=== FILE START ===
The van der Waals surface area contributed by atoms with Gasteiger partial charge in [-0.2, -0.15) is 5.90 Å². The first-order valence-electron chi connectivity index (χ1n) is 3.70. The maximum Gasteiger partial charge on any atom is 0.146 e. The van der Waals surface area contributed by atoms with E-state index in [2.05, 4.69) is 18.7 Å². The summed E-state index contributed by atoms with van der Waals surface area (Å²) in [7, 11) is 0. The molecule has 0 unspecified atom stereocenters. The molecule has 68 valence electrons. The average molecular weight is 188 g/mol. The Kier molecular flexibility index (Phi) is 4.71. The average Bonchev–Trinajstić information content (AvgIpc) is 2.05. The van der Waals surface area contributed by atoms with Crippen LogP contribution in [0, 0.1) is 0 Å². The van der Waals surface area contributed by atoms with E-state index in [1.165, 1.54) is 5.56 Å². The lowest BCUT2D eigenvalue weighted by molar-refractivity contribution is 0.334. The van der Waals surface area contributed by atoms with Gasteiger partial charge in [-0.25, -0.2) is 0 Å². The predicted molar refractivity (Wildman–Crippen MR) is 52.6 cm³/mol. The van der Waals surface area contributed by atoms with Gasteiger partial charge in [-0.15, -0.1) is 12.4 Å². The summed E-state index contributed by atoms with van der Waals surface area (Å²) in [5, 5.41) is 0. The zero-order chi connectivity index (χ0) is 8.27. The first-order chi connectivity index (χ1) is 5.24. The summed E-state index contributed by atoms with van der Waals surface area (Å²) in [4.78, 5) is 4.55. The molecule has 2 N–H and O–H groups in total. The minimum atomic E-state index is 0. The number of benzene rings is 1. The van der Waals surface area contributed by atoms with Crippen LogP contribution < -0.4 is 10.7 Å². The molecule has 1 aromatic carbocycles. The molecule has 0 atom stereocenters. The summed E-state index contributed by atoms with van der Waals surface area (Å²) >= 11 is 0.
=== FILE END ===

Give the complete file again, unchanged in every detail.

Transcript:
The van der Waals surface area contributed by atoms with Gasteiger partial charge in [-0.2, -0.15) is 5.90 Å². The first-order valence-electron chi connectivity index (χ1n) is 3.70. The maximum Gasteiger partial charge on any atom is 0.146 e. The van der Waals surface area contributed by atoms with E-state index in [2.05, 4.69) is 18.7 Å². The summed E-state index contributed by atoms with van der Waals surface area (Å²) in [7, 11) is 0. The molecule has 0 unspecified atom stereocenters. The molecule has 68 valence electrons. The average molecular weight is 188 g/mol. The Kier molecular flexibility index (Phi) is 4.71. The average Bonchev–Trinajstić information content (AvgIpc) is 2.05. The van der Waals surface area contributed by atoms with Crippen LogP contribution in [0, 0.1) is 0 Å². The van der Waals surface area contributed by atoms with E-state index in [1.165, 1.54) is 5.56 Å². The lowest BCUT2D eigenvalue weighted by molar-refractivity contribution is 0.334. The van der Waals surface area contributed by atoms with Gasteiger partial charge in [-0.25, -0.2) is 0 Å². The predicted molar refractivity (Wildman–Crippen MR) is 52.6 cm³/mol. The van der Waals surface area contributed by atoms with Gasteiger partial charge in [-0.15, -0.1) is 12.4 Å². The summed E-state index contributed by atoms with van der Waals surface area (Å²) in [5, 5.41) is 0. The zero-order chi connectivity index (χ0) is 8.27. The first-order chi connectivity index (χ1) is 5.24. The summed E-state index contributed by atoms with van der Waals surface area (Å²) in [4.78, 5) is 4.55. The molecule has 2 N–H and O–H groups in total. The minimum atomic E-state index is 0. The number of benzene rings is 1. The van der Waals surface area contributed by atoms with Crippen LogP contribution < -0.4 is 10.7 Å². The molecule has 1 aromatic carbocycles. The molecule has 0 atom stereocenters. The summed E-state index contributed by atoms with van der Waals surface area (Å²) >= 11 is 0.